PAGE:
Events are a very impactful part of your marketing programs, or should be. They are typically seen as an easy way to get new names, or showcase the brand to your target audience. However, most companies let their event programs live on an island, far away from the realm of their company initiatives.
This year Marketo is putting together the Marketing Nation Engagement Lounge at the 2015 SXSW Interactive Festival. The Engagement Lounge is set to be the hottest marketing lounge in Austin this March, with 12 content sessions featuring top level marketers from brands like GM, Philips, esurance, Mashable and many more. Event attendees will be treated to a variety of entertainment, from themed cocktails to an interactive GIF Photobooth. The Engagement Lounge will be a great place for people to step out of the chaos of SXSW and unwind!
Putting together an Engagement Lounge is not an easy task, however when done correctly, it can be extremely effective! Check out these important tips for planning and hosting a large scale, multi-channel event, and you’ll be sure to see the return you’re hoping for!
Plan time for planning
Start Early. I can’t stress this enough, planning for events of this scale take time—and approvals. If it’s a new adventure, I suggest attending the event first and then starting the planning process immediately after. Create a timeline, and stick to it. With a timeline in hand, you’ll know when certain flags need to be raised or if you need to adjust your course of action.
Get your team involved
To host a truly great event, you need to consider how each of your marketing channels can be used to promote or support your event. Here are some examples of how to get other channels and team members involved:
- Social: For those you that work for companies that are very demand generation focused (it’s all about the new names), social is a great way for you to attract a wider audience for your event. Especially those who are not currently engaging with you through your existing database.
- PR: Traditional PR won’t allow for too much creativity here, but that never stops me! If you are building an agenda with some big names, make sure to get the press involved! Otherwise, write an article surrounding what’s going on at your event and submit it to your favorite trade publication. After all, the more visibility there is to what you’re doing, the more attendance you’ll be able to drive!
- Content: This might be the most overlooked area that you can use to boost your event programs! Build an infographic featuring notable events occurring during the conference. Get on your organization’s content calendar, and consider writing a blog before the event (eh hem).
- Demand Generation: Stand out! Be creative in your visuals, email copy and especially the subject line. Conferences just get bigger and bigger—make sure that your brand will break through the noise! Your demand generation efforts go beyond just email programs; make sure to involve your customer team. These types of events can be a fantastic opportunity to build your reputation with your existing customer base.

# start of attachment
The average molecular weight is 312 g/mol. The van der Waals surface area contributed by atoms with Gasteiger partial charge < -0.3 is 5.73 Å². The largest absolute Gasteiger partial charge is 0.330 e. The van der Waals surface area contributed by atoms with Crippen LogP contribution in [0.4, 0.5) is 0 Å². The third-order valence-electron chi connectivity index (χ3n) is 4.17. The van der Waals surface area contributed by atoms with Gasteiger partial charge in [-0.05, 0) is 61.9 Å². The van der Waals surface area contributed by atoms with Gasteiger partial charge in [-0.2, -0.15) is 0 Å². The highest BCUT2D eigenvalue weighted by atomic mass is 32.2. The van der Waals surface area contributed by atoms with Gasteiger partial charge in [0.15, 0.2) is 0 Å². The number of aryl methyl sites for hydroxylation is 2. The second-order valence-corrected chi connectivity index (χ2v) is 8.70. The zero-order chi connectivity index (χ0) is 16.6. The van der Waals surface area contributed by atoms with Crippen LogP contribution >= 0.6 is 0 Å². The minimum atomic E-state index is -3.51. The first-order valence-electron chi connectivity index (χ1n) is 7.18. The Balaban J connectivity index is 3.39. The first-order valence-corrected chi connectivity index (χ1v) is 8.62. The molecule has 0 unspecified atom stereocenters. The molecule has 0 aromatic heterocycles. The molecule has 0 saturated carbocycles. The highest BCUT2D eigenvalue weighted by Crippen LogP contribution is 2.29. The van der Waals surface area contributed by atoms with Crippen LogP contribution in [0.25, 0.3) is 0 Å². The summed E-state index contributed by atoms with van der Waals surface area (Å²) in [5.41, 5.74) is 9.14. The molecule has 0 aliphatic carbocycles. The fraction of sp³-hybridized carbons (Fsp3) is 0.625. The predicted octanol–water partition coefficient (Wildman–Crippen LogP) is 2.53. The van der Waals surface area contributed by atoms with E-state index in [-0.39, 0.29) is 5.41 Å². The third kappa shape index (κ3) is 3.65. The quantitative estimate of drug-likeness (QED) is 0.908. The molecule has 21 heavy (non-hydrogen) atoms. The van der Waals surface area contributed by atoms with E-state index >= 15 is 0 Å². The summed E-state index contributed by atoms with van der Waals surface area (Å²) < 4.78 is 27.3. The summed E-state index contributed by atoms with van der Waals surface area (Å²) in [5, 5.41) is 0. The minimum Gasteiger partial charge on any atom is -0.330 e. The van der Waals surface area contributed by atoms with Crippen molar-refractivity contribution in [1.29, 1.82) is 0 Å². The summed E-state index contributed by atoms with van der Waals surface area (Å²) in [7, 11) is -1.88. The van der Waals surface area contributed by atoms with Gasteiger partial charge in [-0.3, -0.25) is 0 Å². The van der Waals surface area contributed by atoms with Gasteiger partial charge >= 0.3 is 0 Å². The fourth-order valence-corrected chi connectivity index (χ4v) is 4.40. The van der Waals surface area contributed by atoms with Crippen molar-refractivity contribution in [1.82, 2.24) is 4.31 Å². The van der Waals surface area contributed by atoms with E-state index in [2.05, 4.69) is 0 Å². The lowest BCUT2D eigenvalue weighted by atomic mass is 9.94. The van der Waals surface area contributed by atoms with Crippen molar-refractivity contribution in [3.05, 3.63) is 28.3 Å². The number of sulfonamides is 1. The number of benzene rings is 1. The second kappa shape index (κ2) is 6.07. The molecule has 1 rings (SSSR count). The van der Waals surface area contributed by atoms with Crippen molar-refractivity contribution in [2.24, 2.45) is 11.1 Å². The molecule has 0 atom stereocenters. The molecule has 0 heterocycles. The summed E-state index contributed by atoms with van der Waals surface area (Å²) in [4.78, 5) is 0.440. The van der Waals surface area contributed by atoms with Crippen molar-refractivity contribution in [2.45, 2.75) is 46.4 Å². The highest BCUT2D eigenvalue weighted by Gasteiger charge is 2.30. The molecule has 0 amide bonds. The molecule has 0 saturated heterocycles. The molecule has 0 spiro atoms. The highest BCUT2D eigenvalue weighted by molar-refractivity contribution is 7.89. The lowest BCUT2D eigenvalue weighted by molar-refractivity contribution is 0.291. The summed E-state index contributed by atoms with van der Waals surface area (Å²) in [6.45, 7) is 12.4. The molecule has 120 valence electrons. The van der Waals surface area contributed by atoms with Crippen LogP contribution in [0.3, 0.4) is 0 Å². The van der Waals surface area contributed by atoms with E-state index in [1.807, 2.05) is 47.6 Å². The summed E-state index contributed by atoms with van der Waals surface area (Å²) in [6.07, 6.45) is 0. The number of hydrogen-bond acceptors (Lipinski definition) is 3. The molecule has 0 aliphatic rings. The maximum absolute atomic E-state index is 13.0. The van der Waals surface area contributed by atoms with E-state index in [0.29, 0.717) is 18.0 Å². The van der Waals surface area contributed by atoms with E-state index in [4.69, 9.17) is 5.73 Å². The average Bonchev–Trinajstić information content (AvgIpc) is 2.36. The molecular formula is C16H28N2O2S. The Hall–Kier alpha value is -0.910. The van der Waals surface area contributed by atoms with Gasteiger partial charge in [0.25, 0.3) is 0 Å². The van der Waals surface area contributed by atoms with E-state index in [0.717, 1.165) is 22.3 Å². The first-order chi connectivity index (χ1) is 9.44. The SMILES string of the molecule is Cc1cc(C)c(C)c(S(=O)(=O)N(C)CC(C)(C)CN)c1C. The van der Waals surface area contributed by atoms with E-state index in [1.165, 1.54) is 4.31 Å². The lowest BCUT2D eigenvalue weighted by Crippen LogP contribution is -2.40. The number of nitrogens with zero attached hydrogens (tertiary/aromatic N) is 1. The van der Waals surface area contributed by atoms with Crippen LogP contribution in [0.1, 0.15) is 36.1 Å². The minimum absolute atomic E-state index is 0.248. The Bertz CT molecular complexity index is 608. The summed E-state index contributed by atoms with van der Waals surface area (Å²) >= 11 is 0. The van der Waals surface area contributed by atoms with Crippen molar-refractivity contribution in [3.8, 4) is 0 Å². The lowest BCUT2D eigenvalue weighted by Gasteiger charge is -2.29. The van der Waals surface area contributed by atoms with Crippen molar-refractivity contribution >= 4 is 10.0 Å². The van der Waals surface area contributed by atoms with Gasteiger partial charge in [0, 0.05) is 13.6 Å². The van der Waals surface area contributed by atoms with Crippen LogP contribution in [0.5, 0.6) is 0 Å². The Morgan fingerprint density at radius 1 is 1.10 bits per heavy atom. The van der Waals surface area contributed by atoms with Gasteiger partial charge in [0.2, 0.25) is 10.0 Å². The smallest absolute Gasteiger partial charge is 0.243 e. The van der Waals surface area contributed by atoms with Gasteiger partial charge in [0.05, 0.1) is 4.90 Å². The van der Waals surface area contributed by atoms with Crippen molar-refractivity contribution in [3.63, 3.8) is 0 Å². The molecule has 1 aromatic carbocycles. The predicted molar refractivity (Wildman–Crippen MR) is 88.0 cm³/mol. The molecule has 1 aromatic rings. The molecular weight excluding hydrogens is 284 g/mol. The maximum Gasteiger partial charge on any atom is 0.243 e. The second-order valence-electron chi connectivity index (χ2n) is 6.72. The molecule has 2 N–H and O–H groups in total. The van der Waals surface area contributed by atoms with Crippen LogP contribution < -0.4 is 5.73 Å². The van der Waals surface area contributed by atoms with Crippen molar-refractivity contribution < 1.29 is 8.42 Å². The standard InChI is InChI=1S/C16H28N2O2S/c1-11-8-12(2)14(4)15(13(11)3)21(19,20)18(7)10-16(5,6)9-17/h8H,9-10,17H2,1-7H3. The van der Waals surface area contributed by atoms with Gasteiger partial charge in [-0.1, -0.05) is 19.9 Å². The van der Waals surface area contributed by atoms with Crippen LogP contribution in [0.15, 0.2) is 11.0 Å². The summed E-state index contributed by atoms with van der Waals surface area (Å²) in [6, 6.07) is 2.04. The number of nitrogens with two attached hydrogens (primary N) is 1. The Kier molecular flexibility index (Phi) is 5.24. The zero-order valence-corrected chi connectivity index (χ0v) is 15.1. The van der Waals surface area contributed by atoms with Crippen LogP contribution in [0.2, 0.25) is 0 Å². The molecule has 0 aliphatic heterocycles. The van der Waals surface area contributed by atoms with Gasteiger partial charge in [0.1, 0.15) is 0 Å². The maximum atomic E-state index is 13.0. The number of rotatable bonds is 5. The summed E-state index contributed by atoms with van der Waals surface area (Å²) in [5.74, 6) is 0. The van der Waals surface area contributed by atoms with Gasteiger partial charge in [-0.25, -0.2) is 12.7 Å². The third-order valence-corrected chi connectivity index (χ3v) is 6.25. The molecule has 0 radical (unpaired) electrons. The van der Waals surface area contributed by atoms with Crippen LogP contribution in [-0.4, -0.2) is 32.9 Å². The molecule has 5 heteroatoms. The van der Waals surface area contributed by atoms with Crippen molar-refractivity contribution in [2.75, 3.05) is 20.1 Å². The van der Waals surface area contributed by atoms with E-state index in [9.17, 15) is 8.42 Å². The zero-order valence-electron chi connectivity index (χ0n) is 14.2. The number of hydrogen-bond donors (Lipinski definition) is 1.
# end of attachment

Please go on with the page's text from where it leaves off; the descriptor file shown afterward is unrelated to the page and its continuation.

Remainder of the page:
- Product Marking: Your product marketing team is extremely important in ensuring the success of your event. Get on their radar far in advance of the event, because their part often takes time—especially if you are breaking into a new market. They can help you secure speaking sessions, and help determine what collateral to feature.
- Executives: This can make or break your event—make sure to get executive buy in! And what better way to do that than have them attend, and make sure they are busy while they are there! Work with your PR team to leverage your executives for briefings and speaking opportunities. Customers love being able to get airtime with the executives at companies they work with. But do remember to make sure that it’s necessary for them to be there, because their time is extremely valuable!
The event’s over but your relationship is not
The event is over, PHEW, time to sit back and relax. Unfortunately, no—your after-event communication is one of the most important elements of your event and it is often done wrong or not at all.
Now don’t get me wrong, I completely understand that this level of planning isn’t possible (or necessary) for every event. To focus your efforts, start the year by building out your calendar, and from there, select the few events that will be your ‘all-in’ programs. Don’t be afraid to involve your team! Not only will it get you more visibility into your organization, it is a great way to work with your colleagues that you may not normally cross paths with.
Planning your event from top to bottom and including your team is no small task—it is time consuming—but the reward and satisfaction that you receive knowing the event was a true success, can’t be beat. And following the analytics of the impact your event had will truly put a smile on your face.